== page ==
Lorin Maazel Conducts Strauss Box-Set
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Der US-amerikanische Dirigent, Violinist und Komponist Lorin Maazel gehört zu den berühmtesten Dirigenten der Welt. Auf 5 CDs präsentiert er zusammen mit dem Symphonieorchester des Bayerischen Rundfunks seine herausragenden Interpretationen der Orchesterwerke von Richard Strauss, der 2014 sein 150-jähriges Jubiläum feiert.
CD 1: Sinfonia domestica, Op. 53
CD 2: Also sprach Zarathustra, Op. 30, Der Rosenkavalier (Suite), Op. 59
CD 3: Till Eulenspiegels lustige Streiche, Op. 28, Ein Heldenleben, Op. 40
CD 4: Eine Alpensinfonie, Op. 64, Macbeth, Op. 23
CD 5: Don Quixote op. 35, Sonate für Violoncello und Klavier F-Dur, op. 6
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In sum, then, a superb collection that will afford almost unalloyed pleasure to seasoned Straussians and neophytes alike. More importantly, perhaps, it provides evidence that Maazel could be a consistently satisfying conductor of those composers (such as Strauss, Sibelius and Bruckner, among others), for whom he had a particular affinity. The sound, as D. S. Crowe has indicated above in his review, is truly spectacular, but virtually without electronic manipulation of balances and textures. In short, these works sound like real music performed by a real orchestra in a real hall, heard in realistic perspective. Strongly recommended.
Certainly in his youth, he could be hot headed, arrogant and downright unpleasant to singers and other musicians with whom he worked, but this was engendered by a fanatical desire to achieve the standards of near perfection he craved, and the absolute self belief with which he was imbued.
He has the dubious distinction of having the ROH orchestra walk out on him during a rehearsal of Luisa Miller, and being dismissed by the Vienna State Opera -but these are incidental nadirs in a career of peak after peak.
No conductor has recorded more complete cycles than Maazel-Beethoven, Brahms, Bruckner, Mahler (3 times), Puccini (ALL the operas), Schubert, Sibelius (twice), Tchaikovsky including the Manfred Symphony, the Stravinsky Ballets and Strauss Tone Poems form a tiny part of his recorded output which began in the Mono era-his first recording was with the BPO in Mono only.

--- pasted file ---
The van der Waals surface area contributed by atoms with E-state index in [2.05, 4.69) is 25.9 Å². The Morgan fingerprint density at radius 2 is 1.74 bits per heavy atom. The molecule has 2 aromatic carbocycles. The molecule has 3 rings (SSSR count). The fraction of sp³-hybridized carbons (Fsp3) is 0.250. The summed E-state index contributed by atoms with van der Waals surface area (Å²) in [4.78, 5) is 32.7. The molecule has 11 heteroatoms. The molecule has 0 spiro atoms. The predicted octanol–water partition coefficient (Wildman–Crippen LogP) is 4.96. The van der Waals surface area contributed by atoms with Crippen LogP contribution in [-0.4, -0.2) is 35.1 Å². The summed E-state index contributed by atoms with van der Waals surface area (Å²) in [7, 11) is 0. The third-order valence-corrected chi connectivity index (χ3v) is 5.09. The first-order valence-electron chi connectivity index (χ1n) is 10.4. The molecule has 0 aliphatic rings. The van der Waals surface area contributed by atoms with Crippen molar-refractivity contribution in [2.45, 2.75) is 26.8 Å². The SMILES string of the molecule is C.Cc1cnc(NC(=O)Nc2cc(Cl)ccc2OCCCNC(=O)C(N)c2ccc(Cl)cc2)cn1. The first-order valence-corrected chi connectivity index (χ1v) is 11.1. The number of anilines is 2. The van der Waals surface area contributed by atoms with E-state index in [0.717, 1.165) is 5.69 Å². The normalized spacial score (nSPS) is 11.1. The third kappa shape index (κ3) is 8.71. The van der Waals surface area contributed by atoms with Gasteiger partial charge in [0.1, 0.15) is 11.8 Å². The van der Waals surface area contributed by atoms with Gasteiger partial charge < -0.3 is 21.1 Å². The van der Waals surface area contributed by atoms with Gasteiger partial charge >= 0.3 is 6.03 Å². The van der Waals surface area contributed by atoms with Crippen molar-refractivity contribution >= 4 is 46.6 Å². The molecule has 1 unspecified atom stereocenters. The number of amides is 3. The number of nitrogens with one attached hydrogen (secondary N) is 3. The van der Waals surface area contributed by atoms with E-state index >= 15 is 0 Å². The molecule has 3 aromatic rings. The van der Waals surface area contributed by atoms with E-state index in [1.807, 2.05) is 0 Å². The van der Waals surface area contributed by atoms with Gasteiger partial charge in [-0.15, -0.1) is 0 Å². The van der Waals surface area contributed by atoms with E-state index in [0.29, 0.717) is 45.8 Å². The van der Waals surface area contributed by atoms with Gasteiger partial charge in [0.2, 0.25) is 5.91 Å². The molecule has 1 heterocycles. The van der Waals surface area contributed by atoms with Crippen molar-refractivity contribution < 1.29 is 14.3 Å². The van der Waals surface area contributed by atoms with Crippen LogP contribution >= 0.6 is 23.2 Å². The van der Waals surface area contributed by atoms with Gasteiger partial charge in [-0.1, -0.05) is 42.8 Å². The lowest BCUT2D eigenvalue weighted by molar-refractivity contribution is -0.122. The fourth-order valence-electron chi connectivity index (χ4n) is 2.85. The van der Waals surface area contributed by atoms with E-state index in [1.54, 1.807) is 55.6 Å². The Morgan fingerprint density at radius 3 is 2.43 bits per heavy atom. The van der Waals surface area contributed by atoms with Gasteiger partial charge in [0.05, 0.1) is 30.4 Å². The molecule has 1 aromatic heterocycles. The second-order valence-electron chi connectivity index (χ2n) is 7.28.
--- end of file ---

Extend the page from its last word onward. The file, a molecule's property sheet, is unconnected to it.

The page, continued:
There are some glaring omissions-no Wagner or Strauss operas of which he was a peerless interpreter (there are unofficial recordings available) and it is to be hoped that some of his exalted performances from Salzburg of Elektra and Rosenkavalier will emerge from the ORF archive at some point.
Maazel had his own distinctive views and could argue them well-why he slowed down in Bolero, his tempo judgements in the Rite of Spring etc. His 1980s Mahler set with the VPO has some eccentric interpretations, but all of them are valid and it remains my favourite set by one conductor.
One of the greatest concerts I have ever attended was with Maazel and the VPO-Schubert 4, the 1911 Firebird Suite (a Maazel calling card!) and Ein Heldenleben (with Rainer Kuchl). The encore was the extended Overture of "A Night in Venice". This was for me a dream concert.
And so to this set... Maazel was seldom if ever better than in Richard Strauss. From his early recordings with the Philharmonia, his early Don Quixote and Tod Und Verklarung for Decca with the VPO (reissued in a bargain box this coming August) and a brilliant " Tod" on Phase 4, his stunning DG recordings now in glorious remastered sound through to these later BRSO performances- all these performances were of the highest order.
In this box we have his first recordings with the BRSO, the Zarathustra collection disc released in 1995 and the Sinfonia Domestica a year later. These were followed by the remaining 3 discs culminating in the Don Quixote of late 1999. This was the only disc not recorded in Dolby Surround sound, and even in stereo was rather flat sonically by comparison.
All the recordings have been remastered for this release at 24Bits/96kHz and the already spectacular sound is now simply stunning-it leaps out of the speakers and has a much more "solid" impact than before.
The readings display Maazel's intelligence and insight-these are thoughtful and thought provoking performances, with the Maestro following a familiar practice of revealing inner detail to great effect.
Time after time I am struck by the chamber like delicacy of the writing and playing, and these are no mere sonic spectaculars. The works most transformed by the remastering are the Alpensinfonie and the aforementioned Don Quixote, which now shines with brilliance when it is not glowing with warmth.
There is no better played collection in stunning state of the art sound, for which we thank Producer Wilhelm Meister and his BRSO team, and if Karajan, Kempe and Reiner are indispensible to Straussians, I would suggest that at its modest cost this set is too.
A great tribute to an artist whose loss I feel deeply. I attended his performance of the Adagio from Mahler 10 with Das Lied von der Erde in London in 2011, now to be released posthumously in the
Signum series and it would seem that Der Abschied will be the last recording we will have from him.
Those who have not experienced this great artist's power and interpretative brilliance could do worse than to snap up this Strauss set at bargain price in the UK site, and those seeking great Strauss conducting need look no further. Stars are irrelevant. Stewart Crowe.